The Pirate Bay recently ran tests using Coinhive. A recent report has calculated that a site like The Pirate Bay could make around $12,000 per month by mining Monero in the background.

Red Hat Software

Analyst: Enterprises Trust Red Hat Because It 'Makes Open Source Boring' (redmonk.com) 97

Tech analyst James Governor reports on what he learned from Red Hat's "Analyst Day": So it turns out Red Hat is pretty good at being Red Hat. By that I mean Red Hat sticks to the knitting, carries water and chops wood, and generally just does a good job of packaging open source technology for enterprise adoption. It's fashionable these days to decry open source -- "it's not a business". Maybe not for you, but for Red Hat it sure is. Enterprises trust Red Hat precisely because it makes open source boring. Exciting and cool, on the other hand, often means getting paged in the middle of the night. Enterprise people generally don't like that kind of thing...

Red Hat remains an anomaly -- it makes money in open source. It has new revenue streams opening up. It is well positioned to keep doing the basics, but also now have a conversation with the C-suite about transformation.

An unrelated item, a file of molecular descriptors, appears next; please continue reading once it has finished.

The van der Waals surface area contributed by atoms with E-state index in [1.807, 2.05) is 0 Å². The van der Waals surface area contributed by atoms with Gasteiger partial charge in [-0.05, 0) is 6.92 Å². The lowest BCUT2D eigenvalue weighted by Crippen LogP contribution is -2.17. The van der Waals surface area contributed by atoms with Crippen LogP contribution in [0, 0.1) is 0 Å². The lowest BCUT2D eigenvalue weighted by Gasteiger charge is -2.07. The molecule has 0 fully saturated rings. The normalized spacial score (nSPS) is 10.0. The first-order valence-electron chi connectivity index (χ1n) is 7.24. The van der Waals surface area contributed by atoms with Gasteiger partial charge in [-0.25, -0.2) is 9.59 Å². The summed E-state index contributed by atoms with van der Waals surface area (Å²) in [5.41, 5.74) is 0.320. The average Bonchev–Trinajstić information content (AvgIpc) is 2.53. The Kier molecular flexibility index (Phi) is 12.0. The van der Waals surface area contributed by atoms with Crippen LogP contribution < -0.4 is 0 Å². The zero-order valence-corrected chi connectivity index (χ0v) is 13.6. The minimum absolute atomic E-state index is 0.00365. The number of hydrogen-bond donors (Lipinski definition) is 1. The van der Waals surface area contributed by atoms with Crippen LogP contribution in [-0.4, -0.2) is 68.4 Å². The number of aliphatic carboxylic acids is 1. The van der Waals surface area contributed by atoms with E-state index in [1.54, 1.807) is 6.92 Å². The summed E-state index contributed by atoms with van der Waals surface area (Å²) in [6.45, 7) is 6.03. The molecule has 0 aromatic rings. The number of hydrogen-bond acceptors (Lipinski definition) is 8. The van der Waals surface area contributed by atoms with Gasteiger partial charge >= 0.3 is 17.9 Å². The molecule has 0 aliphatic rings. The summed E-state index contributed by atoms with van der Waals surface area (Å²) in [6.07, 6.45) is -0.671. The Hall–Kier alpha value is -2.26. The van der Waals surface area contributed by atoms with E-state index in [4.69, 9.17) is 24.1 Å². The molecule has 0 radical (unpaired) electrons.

The article notes the popularity of OpenShift, Red Hat's Kubernetes distribution for managing container-based applications. (OpenShift Container Platform, Red Hat's on-premises private PaaS product, now has 400 paying enterprise customers). And it also applauds Red Hat's 2016 launch of Open Innovation Labs -- a enterprise consulting service "to jumpstart innovation and software development initiatives using open source technology and DevOps methods."
Sci-Fi

'Star Trek: Discovery' Premieres Tonight (ew.com) 434

An anonymous reader quotes EW.com: Tonight CBS will premiere the first new Star Trek TV series in 12 years at 8:30 p.m. on the company's regular broadcast network. Immediately afterward, the second episode of Star Trek: Discovery will stream exclusively on CBS All Access -- the company's $6 per month streaming service... CBS saw an opportunity to leverage the built-in popularity of Star Trek to help fuel its fledgling All Access streaming service. The service currently has about 1 million subscribers and the company's goal is to grow it to 4 million by 2020...

But once fans watch Discovery, they'll notice the show's production values aren't like a typical broadcast show, but more reminiscent of a premium cable or streaming show. CBS was able to justify spending a bit more money on Discovery since it's going onto the paid tier. Sometimes, you really do get what you pay for.

The Los Angeles Times reports each episode costs $8 million -- though Netflix is paying $6 million for each episode's international broadcast rights. The show's main title sequence has been released, and the Verge reports that the show is set before the original 1966 series (but after Star Trek: Enterprise) along with some other possible spoilers.

Space.com asked one of the show's actors who his favorite Star Trek captain was. "I mean, Kirk," answered James Frain, who plays the Vulcan Sarek in Discovery. "That's like, 'Who's your favorite James Bond?', and if you don't say 'Sean Connery,' really? Come on."